But even with mortgage rates near a 50-year low, too many families with solid credit who want to buy a home are being rejected.  Too many families who have never missed a payment and want to refinance are being told no.  That's holding our entire economy back, and we need to fix it.  Right now, there's a bill in this Congress that would give every responsible homeowner in America the chance to save $3,000 a year by refinancing at today's rates.  Democrats and Republicans have supported it before.  What are we waiting for?  Take a vote, and send me that bill.[az] Right now, overlapping regulations keep responsible young families from buying their first home.  What's holding us back?[ba]  Let's streamline the process, and help our economy grow.

These initiatives in manufacturing, energy, infrastructure, and housing will help entrepreneurs and small business owners expand and create new jobs.  But none of it will matter unless we also equip[bb] our citizens with the skills and training to fill those jobs.  And that has to start at the earliest possible age.

Study after study shows that the sooner a child begins learning, the better he or she does down the road.  But today, fewer than 3 in 10 four year-olds are enrolled in a high-quality preschool program.  Most middle-class parents can't afford a few hundred bucks a week for private preschool.  And for poor kids who need help the most, this lack of access to preschool education can shadow them for the rest of their lives.  

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James Fallows is a national correspondent for The Atlantic and has written for the magazine since the late 1970s. He has reported extensively from outside the United States and once worked as President Carter's chief speechwriter. His latest book is China Airborne. More

James Fallows is based in Washington as a national correspondent for The Atlantic. He has worked for the magazine for nearly 30 years and in that time has also lived in Seattle, Berkeley, Austin, Tokyo, Kuala Lumpur, Shanghai, and Beijing. He was raised in Redlands, California, received his undergraduate degree in American history and literature from Harvard, and received a graduate degree in economics from Oxford as a Rhodes scholar. In addition to working for The Atlantic, he has spent two years as chief White House speechwriter for Jimmy Carter, two years as the editor of US News & World Report, and six months as a program designer at Microsoft. He is an instrument-rated private pilot. He is also now the chair in U.S. media at the U.S. Studies Centre at the University of Sydney, in Australia.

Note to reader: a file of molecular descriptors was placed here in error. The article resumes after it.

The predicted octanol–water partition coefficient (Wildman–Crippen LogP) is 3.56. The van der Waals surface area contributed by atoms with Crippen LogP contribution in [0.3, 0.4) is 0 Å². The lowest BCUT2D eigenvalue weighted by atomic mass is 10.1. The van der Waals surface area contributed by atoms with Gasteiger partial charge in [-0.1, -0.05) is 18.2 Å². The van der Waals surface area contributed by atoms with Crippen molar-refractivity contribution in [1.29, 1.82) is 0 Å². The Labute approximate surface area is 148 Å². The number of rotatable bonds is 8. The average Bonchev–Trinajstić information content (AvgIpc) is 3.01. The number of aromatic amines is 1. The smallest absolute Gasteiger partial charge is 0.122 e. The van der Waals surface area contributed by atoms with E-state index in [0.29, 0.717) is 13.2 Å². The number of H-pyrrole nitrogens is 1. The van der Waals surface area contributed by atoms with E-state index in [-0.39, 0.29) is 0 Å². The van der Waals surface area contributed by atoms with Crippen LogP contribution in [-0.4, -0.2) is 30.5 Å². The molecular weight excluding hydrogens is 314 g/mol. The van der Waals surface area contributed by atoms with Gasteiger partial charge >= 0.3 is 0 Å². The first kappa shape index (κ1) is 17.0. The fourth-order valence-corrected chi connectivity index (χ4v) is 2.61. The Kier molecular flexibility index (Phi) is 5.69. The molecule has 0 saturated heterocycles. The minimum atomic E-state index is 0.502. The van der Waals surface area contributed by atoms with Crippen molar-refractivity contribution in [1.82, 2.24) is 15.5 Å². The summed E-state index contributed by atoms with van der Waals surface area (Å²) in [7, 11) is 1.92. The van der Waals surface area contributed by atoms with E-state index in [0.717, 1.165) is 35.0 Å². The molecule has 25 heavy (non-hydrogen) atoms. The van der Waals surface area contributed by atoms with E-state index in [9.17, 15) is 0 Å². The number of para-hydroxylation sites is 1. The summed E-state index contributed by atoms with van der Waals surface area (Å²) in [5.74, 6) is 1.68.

Fallows has been a finalist for the National Magazine Award five times and has won once; he has also won the American Book Award for nonfiction and a N.Y. Emmy award for the documentary series Doing Business in China. He was the founding chairman of the New America Foundation. His recent books Blind Into Baghdad (2006) and Postcards From Tomorrow Square (2009) are based on his writings for The Atlantic. His latest book is China Airborne. He is married to Deborah Fallows, author of the recent book Dreaming in Chinese. They have two married sons.

Fallows welcomes and frequently quotes from reader mail sent via the "Email" button below. Unless you specify otherwise, we consider any incoming mail available for possible quotation -- but not with the sender's real name unless you explicitly state that it may be used. If you are wondering why Fallows does not use a "Comments" field below his posts, please see previous explanations here and here.